I will probably never get around to reviewing all of the “Eighth Doctor and Charley” adventures, but after Charlotte Pollard stopped travelling with the Eighth Doctor, she travelled with the Sixth for a time. How it is that the Eighth Doctor doesn’t remember travelling with her before remains to be seen, but chronicling those stories is a much less daunting task. Here’s what lies ahead…

105. The Condemned - p1
111. The Doomwood Curse - p1
114. Brotherhood of the Daleks - p1
L.A. The Red House - p2
  vii. Return of the Krotons - p3
116. The Raincloud Man - p3
124. Patient Zero - p3
125. Paper Cuts - p4
126. Blue Forgotten Planet - p4

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Moving ahead...

I've just finished listening to the next audio, "Return of the Krotons" with Philip Madoc playing Cobden. Madoc was one of the actors in "The Krotons," the original television episode with Patrick Troughton. In the interview after the audio, he talks about playing a villain in other Doctor Who episodes. Recalling his villainous role in "The Brain of Morbius," Madoc mentions the "gang of women." Er... So sorry, bub. Don't flatter yourself. The Sisterhood of Karn has ENDURED.

As I mentioned earlier today, the Sixth Doctor and Charley stories came to an end in September 2009. But this seventh Doctor Who “Bonus Release” came out in December of that year. This is where it fits in continuity. Because Tracy is ahead of me, I’ll go ahead and post this introduction and add my thoughts after I have had a chance to listen to it.

RETURN OF THE KROTONS

“The dead planet Onyakis is being plundered by the last survivors of the human race, and their leader, Commander Cobden, will stop at nothing to get what he wants. Already there are rumours of those who stand against him mysteriously disappearing. But when the Doctor and Charley find themselves on the side of those trying to expose Cobden, they discover something far more sinister.

“Deep in the mines of Onyakis, alien technology is reactivating. Power is flowing. Something is forming in the darkness…”

Madoc had one of those voices that I always found unmistakable.

Tracy of Moon-T said:

Moving ahead...

I've just finished listening to the next audio, "Return of the Krotons" with Philip Madoc playing Cobden. Madoc was one of the actors in "The Krotons," the original television episode with Patrick Troughton. In the interview after the audio, he talks about playing a villain in other Doctor Who episodes. Recalling his villainous role in "The Brain of Morbius," Madoc mentions the "gang of women." Er... So sorry, bub. Don't flatter yourself. The Sisterhood of Karn has ENDURED.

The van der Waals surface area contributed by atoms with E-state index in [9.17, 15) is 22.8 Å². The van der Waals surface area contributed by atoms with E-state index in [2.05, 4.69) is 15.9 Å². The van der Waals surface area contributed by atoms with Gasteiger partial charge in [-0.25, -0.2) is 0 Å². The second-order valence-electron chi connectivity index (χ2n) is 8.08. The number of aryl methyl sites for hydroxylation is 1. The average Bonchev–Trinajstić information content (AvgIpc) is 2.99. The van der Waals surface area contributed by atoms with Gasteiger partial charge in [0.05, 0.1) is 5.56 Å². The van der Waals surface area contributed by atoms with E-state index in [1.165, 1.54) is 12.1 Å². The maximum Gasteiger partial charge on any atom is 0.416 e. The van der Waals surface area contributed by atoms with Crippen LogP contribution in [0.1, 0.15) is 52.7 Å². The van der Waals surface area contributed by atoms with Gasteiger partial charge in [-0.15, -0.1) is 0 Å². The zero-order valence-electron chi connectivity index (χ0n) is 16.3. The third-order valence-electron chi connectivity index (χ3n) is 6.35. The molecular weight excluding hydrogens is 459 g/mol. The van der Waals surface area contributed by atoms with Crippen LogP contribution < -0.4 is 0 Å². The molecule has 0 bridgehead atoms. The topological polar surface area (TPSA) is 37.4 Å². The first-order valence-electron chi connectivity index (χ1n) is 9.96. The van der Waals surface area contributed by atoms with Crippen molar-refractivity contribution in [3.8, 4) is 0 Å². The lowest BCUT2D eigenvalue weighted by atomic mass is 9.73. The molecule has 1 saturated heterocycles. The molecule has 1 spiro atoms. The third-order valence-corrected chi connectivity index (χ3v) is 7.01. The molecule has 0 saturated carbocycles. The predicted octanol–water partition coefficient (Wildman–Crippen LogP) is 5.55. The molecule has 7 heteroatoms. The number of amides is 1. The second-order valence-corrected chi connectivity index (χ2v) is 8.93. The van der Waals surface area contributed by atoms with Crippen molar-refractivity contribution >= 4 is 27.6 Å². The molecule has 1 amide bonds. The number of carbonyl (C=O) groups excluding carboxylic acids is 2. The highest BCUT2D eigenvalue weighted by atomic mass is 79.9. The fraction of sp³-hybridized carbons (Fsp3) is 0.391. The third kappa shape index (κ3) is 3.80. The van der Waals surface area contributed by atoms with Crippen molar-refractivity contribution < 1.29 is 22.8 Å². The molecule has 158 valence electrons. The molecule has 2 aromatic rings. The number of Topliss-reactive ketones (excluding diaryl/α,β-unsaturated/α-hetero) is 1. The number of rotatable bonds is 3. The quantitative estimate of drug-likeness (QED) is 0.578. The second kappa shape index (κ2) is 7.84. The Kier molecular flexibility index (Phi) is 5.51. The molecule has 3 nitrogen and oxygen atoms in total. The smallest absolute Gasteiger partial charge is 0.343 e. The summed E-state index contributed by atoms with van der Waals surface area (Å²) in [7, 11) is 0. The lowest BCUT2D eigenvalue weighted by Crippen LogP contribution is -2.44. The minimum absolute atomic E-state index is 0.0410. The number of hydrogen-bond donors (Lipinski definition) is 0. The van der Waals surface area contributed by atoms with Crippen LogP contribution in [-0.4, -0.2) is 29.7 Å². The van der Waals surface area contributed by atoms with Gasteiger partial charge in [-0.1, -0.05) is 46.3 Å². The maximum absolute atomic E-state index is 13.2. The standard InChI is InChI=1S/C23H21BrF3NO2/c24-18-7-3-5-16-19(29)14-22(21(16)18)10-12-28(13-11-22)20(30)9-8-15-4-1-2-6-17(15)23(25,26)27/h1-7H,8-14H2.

Because this is a “Bonus Release” it’s pacing is a bit different from a story in the main range. Most main range releases comprise four episodes of approximately ½ hour each, but “Return of the Krotons” is a single hour-long episode. As such, I began listening to it at lunch yesterday in hope of completing it in two ½ hour commutes, which I did, but I had a hard time following it. (That’s not a criticism of the story, but rather the conditions under which I listened.) I told Tracy last night and she explained all the plot points I had missed. (She’s a much closer listener than I am; she should be writing the synopses.) I’ll listen to it again sometime in the future and get more out of it, but I do want to mention one scene near the end. Charley is regaining consciousness (never mind why), and she mumbles, “C’rizz died… and you didn’t care.” The Sixth Doctor hears her and responds, “Didn’t I? Who’s C’rizz?”

116. THE RAINCLOUD MAN

“Having just defeated the Krotons, the Doctor is treating Charley to a hearty English breakfast, when an intriguing mystery suddenly presents itself. And to solve it, they must plunge back into the criminal underbelly of Manchester, where an old friend is up to her neck in alien trouble.

“But what seemed like a mere mystery ends up being a life or death struggle at the center of an interplanetary war in which the stakes are so high, the Doctor or Charley must gamble and lose their identity. And throughout, the lone figure of the Raincloud Man may hold the key to success or failure.”

COMMENTARY: As the story opens, there’s a bit of dialogue that establishes Charley and the Doctor have recently defeated the Krotons in an unrecorded bit of antecedent action. I don’t know if it was planned at the time or not, but in just over a year’s time, that adventure would be revealed in a Doctor Who “Bonus Release” (see above). In “The Raincloud Man,” the Doctor and Charley return to Manchester in the year 2008, where they soon discover someone passing authentic coins minted in 2012. This leads them believe that an unscrupulous person is using time traveler to win gambling bets.

Their investigation reunites them with DI Patricia Menzies, who has, since the last time they met, developed something of a reputation (among aliens, not the police) for dealing with the… “unusual.” There have been a series of deaths, perhaps murders, associated with a particular casino which Menzies has been investigating. This casino has a high stakes room in which gamblers can bet all sorts of unusual things: their memories, experiences, skills, personality traits, etc. Menzies’ chief suspect, a woman named Carmen, is soon revealed to be a suffering memory loss due to losses at the table.